I often unfollow people who constantly tweet politics—whether I agree with them or not. No matter what people say, we are judged by whom we associate with, whether it is a political tweep, a spammer, or a non-stop salesperson. There are neighborhoods for politics on Twitter and Facebook, but divisive words of politics in social media are toxic, and do not belong outside those neighborhoods.” — You Calling Me Stupid? Politics in Social Media.
There are exceptions to every rule
Here at TKO we’ve made exceptions to the rule. For example, I publicly opposed SOPA on social media. TKO Graphics has supported trucking industry legislation from HOS initiatives, infrastructure improvement and CDL exceptions for qualified military veterans. New CDL Rules Help Veteran and Truckers.
This past summer the family of TKO companies hosted a panel discussion led by Vice President Pence on how the new tax laws would impact small business, Indy Star VP Pence talk’s tax reform plan at TKO Graphix. We’re a small business, and a large percentage of our clients are as well. Our belief was that being part of the conversation on something this important outweighed the chance of polarizing customers and prospects. We’ve received almost unanimous support for hosting the conversation.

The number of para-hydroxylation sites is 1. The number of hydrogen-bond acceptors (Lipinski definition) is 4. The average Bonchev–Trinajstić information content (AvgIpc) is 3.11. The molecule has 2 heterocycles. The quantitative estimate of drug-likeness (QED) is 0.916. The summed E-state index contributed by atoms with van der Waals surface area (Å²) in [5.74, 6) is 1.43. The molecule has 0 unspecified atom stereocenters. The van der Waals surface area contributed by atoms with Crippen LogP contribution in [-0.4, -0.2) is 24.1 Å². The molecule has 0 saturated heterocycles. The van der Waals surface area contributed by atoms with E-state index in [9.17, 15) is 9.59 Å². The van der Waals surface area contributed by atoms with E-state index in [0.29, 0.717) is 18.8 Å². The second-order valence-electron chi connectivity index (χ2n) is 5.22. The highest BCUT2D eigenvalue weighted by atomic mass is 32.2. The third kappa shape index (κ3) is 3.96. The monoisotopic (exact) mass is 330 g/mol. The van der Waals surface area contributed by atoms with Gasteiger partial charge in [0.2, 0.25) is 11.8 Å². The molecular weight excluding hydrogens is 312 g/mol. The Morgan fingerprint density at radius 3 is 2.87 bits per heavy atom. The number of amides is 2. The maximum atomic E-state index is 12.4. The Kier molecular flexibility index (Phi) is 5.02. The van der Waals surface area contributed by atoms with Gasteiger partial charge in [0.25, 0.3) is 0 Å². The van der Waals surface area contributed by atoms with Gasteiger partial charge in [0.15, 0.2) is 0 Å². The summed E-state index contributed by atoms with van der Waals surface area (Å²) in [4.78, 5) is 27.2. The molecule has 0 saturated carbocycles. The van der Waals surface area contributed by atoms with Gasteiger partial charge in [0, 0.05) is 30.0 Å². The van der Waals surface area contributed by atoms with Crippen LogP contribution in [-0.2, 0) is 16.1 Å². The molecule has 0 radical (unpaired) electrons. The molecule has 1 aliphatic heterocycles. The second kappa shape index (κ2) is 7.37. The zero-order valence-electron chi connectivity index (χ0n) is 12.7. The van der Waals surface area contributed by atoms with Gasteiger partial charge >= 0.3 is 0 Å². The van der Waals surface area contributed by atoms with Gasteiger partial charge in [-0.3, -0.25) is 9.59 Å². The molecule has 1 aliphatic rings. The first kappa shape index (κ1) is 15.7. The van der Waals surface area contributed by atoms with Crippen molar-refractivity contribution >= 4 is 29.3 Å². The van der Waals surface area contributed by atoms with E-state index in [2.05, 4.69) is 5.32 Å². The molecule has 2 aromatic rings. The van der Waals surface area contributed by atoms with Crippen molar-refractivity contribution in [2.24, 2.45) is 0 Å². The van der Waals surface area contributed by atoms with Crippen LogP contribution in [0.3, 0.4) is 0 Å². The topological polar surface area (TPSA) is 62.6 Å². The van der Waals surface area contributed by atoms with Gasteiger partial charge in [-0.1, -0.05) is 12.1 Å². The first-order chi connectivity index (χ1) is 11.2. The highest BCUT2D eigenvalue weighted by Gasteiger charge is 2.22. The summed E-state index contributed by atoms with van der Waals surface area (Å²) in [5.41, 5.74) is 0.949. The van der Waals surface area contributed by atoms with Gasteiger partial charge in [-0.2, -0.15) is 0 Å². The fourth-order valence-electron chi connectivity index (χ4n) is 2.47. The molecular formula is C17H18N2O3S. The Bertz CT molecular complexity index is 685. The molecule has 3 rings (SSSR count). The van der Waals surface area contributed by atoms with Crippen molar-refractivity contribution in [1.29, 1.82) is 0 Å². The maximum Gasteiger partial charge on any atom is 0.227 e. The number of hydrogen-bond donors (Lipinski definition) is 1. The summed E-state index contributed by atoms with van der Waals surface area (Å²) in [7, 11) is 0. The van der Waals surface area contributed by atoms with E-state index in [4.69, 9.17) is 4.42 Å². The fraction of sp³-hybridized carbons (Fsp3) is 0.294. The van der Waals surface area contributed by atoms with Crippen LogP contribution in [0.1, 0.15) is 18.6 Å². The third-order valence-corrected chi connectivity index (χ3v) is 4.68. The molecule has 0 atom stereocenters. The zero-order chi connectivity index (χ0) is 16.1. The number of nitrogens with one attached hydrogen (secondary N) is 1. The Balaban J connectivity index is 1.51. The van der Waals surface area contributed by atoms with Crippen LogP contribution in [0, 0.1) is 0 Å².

Don’t Over Sell Your Company
I’ve followed the advice from my friends at Roundpeg for several years. They recommend an 80% sharing and 20% promoting. Constant promotion with little or no sharing and engagement will more likely be a waste of time and money, than a successful SM plan.
Have you attempted a social media advertising campaign only to fall flat on your face? This might be why. “So you’ve planned and executed this super social media campaign, only to fail sharply at generating the slightest buzz. What could’ve gone wrong? Could it be your call to action (discount, coupon, or contest) didn’t work because you confused social media with advertising? If social media marketing isn’t advertising — what is it? Social media marketing is simply using the current and ever-changing social networking platforms to promote calls to action and branding of organizations, products, and services.